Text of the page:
Moulton College is joining forces with a new medical centre to provide its horticultural degree students with an opportunity to get some real-life experience by entering a competition to design a holistic garden.
The college delivers the degree course covering horticulture and garden design and has worked with Linford Wood Medical Centre to create guidelines and points for students to consider.
Linford Wood Medical Centre opened in Milton Keynes at the end of last year, and provides a range of diagnostic and outpatient procedures as well as an integrated oncology unit providing non-surgical cancer treatments including advanced, image guided radiotherapy. The garden is adjacent to the chemotherapy unit which will be opened later this year.
Senior horticultural lecturer at Moulton College, Adrian Stockdale, said: “We are thrilled to get involved and enable our students to work with a real brief rather than just hypothetical ones. They have the reality of budget limits and timelines to adhere to, as well as the need to really think about how the garden is going to be used.
“The garden can be seen from various areas within the centre – including many windows looking out to it from the chemotherapy unit. These viewpoints need to be considered. Our students will also take into account the needs of all patients visiting the centre – but particularly its cancer patients. This makes it a challenging and very interesting project. It has certainly got the students thinking outside of the box.”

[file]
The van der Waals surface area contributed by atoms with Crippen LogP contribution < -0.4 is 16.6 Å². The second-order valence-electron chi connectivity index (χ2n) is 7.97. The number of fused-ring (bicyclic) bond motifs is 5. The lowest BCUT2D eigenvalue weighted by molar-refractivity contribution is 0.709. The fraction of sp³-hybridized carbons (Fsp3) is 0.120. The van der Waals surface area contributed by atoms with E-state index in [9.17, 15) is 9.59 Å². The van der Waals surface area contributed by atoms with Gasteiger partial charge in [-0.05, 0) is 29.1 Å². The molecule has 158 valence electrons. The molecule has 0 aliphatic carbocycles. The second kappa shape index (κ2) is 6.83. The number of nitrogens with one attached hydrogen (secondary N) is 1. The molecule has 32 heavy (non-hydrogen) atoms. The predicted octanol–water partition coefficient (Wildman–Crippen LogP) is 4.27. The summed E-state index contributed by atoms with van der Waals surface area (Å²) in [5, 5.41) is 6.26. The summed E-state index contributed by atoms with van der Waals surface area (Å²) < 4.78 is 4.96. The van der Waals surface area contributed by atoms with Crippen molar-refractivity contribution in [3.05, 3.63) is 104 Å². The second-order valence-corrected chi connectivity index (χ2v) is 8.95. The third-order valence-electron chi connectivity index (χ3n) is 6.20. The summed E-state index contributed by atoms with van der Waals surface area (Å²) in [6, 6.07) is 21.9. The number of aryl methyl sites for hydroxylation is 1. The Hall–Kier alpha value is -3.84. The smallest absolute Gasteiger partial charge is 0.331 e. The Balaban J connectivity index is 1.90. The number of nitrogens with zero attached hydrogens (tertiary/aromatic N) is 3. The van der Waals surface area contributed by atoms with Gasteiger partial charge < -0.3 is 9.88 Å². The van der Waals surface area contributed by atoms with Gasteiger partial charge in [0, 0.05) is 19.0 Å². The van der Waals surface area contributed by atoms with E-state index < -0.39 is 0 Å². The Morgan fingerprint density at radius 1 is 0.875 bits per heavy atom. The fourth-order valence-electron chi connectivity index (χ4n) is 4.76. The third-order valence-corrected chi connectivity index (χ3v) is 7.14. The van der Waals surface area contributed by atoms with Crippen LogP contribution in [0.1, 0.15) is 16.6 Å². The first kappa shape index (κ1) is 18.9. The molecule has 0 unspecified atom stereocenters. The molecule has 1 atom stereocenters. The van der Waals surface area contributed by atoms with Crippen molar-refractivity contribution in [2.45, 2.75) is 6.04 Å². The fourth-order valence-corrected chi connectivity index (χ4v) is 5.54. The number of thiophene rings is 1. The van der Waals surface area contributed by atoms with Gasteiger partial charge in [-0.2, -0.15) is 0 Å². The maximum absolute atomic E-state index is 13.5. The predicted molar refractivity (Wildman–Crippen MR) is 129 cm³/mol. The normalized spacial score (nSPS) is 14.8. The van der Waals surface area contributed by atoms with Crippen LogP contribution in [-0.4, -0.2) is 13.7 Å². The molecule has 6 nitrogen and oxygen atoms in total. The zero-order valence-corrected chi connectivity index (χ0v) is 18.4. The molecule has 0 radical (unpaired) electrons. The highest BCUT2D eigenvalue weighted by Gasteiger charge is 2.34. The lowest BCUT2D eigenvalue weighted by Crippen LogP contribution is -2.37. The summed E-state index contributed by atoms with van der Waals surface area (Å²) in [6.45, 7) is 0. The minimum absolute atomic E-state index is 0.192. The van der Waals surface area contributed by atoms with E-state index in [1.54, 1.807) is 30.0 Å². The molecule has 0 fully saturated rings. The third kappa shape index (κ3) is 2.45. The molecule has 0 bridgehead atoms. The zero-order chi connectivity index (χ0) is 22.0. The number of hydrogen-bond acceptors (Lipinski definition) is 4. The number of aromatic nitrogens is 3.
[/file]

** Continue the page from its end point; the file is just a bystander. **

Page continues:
Linford Wood Medical Centre manager, Stuart Southgate, added: “In the centre we’ve created an environment which offers high tech and advanced treatments, but in a calm environment. Patients want to have convenient access to treatment in a comfortable environment that doesn’t constantly remind them they are ill, but inspires a feeling of wellness.
“We want to extend this holistic approach beyond the building too, and are delighted to enlist the help of Moulton College to come up with a plan for the garden.”
Linford Wood’s oncology patients have access to its Living Well suite which is run by Penny Brohn Cancer Care, a charity which uses a combination of physical, emotional and spiritual support to help people to ‘live well’ with cancer.
Stuart added: “Penny Brohn’s national centre in Bristol has fantastic organic, sensory gardens which the students could seek inspiration from.”
Some of the students attended a site visit where they took measurements, pictures and gained an understanding of the centre’s ethos and its patients’ needs.
Robert Stratford, a first year student, said: “This is an exciting and interesting project. It is nice to bring health ideas into a garden design, which opens up all kinds of opportunities.”
Georgina Kirkpatrick who is in her second year, added: “Personally, I see this garden as being an extension from the chemotherapy unit – and will do my best to bring the warmth, space and curvaceous interior into the garden space. It’ll be interesting to investigate plants that will offer the right colour and possibly even calming qualities.”
The judging panel will include representatives from Linford Wood Medical Centre, Cancer Partners UK which runs the centre, Penny Brohn Cancer Care and Thomas Redding Garden Services. The winning student will receive VIP tickets to attend the Royal Horticultural Society’s Hampton Court Palace Flower Show in July.